The fishermen's friend: Young Malaysian helps fishermen get a fair wage


Shalan Jum'at (left) and his customers at Pasar Pendekar Laut. Photo: Dr Serina Rahman

As the son of a fisherman, Shalan Jum’at has witnessed, all his life, how hard it was for his dad to earn a decent wage from their honest day’s work. Desiring to see the fishermen in Tanjung Kupang, Johor, earn a fair wage for their hard labour, Shalan started Pasar Pendekar Laut (Sea Warriors’ Market) at Gelang Patah, Johor, several years ago.

“I saw the struggles that my father and other fishermen had to go through just to put food on the table, only to be exploited by wealthy middlemen who would pay a pittance for the catch but resell it at high prices in markets in the city,” says the 35-year-old fisherman-turned-entrepreneur.

“I resolved to protect my father and the other fishermen from being exploited further. That’s why I started Pasar Pendekar Laut in 2016,” he explains.

Shalan Jum'at started Pasar Pendekar Laut because he wanted to help the local fishermen get a fair price for their catch. Photo: Dr Serina RahmanShalan Jum'at started Pasar Pendekar Laut because he wanted to help the local fishermen get a fair price for their catch. Photo: Dr Serina RahmanShalan reveals that since he was a child, he had always followed his father out to sea.

“I saw how hard he toiled, and how he often had to brave the dangers at sea and sometimes even heavy storms just to earn a living,” he says.

“During mealtimes, my father would often tell us that the big fish aren’t good for eating because they’re hard and not tasty, so we would only have small fish during meal time.

“But the truth is that he had to sell the big fish just to put rice on the table,“ recalls Shalan, who is the fourth of 11 siblings.

Inspired by P. Ramlee’s Pendekar Bujang Lapuk film, Shalan was determined to do something to help the fishermen whom he felt were being “bullied” by the middlemen.

Shalan would often get into disagreements with them because he felt it was unfair and that they were taking advantage of the poor fishermen.

“Without the fishermen, these middlemen wouldn’t have anything to sell so they should at least offer the fishermen a decent price for their catch. But they often offer a lump sum for an entire catch, which means the fishermen end up earning less. And, when they return to the city, these middlemen would segregate the fish according to grades and sell them at many times over the price originally purchased from the fishermen,” he says indignantly.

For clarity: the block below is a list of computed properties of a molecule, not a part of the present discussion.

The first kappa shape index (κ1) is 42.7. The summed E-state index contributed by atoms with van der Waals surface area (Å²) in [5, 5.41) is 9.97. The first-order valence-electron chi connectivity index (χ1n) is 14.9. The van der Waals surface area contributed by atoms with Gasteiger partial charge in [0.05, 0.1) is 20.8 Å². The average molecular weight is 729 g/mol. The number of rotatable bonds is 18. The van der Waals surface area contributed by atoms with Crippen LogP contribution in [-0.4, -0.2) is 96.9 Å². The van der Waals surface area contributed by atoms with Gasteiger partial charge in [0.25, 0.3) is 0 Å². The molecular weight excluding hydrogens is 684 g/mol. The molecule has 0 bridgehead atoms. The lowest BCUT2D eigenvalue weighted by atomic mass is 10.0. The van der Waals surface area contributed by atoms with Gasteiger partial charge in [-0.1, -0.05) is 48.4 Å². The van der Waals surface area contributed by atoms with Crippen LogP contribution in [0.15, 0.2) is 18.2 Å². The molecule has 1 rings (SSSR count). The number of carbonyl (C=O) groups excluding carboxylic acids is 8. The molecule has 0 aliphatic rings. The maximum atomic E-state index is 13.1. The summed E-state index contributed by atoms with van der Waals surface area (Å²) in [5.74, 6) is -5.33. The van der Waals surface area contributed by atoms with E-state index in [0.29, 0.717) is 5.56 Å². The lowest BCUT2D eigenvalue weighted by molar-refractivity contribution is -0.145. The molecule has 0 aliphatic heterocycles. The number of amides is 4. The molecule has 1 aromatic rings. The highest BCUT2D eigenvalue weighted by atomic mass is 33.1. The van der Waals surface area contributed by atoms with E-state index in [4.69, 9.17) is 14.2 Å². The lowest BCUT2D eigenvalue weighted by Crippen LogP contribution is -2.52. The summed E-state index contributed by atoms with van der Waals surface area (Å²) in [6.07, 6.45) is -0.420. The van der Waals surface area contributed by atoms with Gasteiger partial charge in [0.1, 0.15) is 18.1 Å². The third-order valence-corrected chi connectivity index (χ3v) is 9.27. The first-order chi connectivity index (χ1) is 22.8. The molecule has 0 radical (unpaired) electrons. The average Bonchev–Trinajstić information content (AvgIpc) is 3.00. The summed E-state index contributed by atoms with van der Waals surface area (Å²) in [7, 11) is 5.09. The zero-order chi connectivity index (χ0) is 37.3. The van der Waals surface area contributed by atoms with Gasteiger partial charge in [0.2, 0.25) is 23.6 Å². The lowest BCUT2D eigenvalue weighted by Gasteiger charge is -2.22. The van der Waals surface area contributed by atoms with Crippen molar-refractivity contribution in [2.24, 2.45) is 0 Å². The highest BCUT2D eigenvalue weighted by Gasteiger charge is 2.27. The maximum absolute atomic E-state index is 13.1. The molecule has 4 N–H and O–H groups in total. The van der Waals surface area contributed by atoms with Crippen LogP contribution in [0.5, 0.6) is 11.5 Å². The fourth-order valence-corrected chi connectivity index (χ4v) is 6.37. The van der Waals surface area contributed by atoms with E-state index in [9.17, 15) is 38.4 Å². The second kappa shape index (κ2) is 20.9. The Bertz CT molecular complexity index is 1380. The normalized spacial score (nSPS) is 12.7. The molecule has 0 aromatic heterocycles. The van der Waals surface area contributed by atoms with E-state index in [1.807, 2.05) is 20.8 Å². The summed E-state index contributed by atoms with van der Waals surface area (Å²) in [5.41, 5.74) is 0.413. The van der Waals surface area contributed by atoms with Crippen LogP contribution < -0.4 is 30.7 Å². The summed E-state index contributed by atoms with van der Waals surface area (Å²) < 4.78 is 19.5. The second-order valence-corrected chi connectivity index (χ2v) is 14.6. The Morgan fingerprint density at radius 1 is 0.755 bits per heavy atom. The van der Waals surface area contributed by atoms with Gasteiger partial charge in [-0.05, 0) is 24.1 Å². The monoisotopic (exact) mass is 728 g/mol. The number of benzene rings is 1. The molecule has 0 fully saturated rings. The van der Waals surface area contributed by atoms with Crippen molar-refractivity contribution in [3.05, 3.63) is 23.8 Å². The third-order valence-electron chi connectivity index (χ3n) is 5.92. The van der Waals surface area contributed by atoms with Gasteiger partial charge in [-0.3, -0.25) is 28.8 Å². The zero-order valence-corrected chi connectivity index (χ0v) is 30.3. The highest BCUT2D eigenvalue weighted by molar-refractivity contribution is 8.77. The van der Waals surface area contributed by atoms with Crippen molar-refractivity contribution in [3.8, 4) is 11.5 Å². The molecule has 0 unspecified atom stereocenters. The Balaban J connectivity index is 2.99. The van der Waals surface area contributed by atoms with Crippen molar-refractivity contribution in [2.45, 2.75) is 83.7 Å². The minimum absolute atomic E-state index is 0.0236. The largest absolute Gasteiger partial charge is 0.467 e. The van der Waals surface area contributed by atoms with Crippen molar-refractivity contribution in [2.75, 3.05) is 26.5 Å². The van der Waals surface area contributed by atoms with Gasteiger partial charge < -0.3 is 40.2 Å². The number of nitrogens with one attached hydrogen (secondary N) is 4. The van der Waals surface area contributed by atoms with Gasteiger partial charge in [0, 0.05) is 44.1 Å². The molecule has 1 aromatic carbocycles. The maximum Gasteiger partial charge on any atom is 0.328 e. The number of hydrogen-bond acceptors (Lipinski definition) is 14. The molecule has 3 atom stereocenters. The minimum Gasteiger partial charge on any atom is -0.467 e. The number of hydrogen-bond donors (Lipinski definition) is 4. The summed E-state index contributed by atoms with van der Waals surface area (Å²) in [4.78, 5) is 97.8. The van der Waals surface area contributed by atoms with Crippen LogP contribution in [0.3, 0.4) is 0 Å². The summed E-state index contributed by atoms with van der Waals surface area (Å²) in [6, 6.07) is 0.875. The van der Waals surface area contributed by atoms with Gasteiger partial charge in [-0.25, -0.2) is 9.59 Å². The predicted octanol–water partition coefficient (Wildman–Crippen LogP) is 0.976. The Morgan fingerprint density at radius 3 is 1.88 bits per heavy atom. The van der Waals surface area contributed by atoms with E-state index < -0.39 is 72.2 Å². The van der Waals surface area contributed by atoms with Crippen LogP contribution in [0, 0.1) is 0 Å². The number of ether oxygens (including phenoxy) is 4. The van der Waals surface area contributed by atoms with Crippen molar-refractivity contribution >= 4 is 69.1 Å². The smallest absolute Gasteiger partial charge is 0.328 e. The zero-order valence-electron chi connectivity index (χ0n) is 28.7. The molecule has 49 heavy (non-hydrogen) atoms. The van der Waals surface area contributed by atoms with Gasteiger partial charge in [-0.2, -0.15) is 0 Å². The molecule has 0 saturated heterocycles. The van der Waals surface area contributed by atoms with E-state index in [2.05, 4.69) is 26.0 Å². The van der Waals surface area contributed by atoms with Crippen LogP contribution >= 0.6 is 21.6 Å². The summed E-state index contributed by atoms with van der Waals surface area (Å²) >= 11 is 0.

“I wanted my father and the other fishermen to get paid a reasonable amount for their catch.”

Shalan started out working with only three fishermen who would send their fish and other seafood to his market; but now, there are about 40 of them.

One of the fishermen who sends his catch to Pasar Pendekar Laut. Photo: Dr Serina RahmanOne of the fishermen who sends his catch to Pasar Pendekar Laut. Photo: Dr Serina RahmanMore than a business for profit, Pasar Pendekar Laut’s purpose is to help the fishermen earn a reasonable income, says Shalan. The fishermen who send their catch to his market are paid up to 90% of the market price.

“Usually middlemen want to make a profit of about RM10 per fish so they will often ‘squeeze’ the fisherman for a very low price. But for me, even if I only get a profit of RM1-RM2, it’s ok because the purpose of Pasar Pendekar Laut is to help the fishermen. For example, if the market price for a particular fish is RM35, I will give the fishermen RM33 which is much higher than they’d get otherwise,” he says.

Since Pasar Pendekar Laut started, the fishermen are now able to earn double of what they used to before.

Shalan adds that the costs the fishermen have to bear, including diesel for their boat engines, also have to be taken into consideration when buying from them.

“Our business is more geared toward providing assistance to the fishermen and what’s important is that they’re happy with what they’re getting,” he says, adding that he himself is happy that he’s gained their trust and they’ve also become united as a community.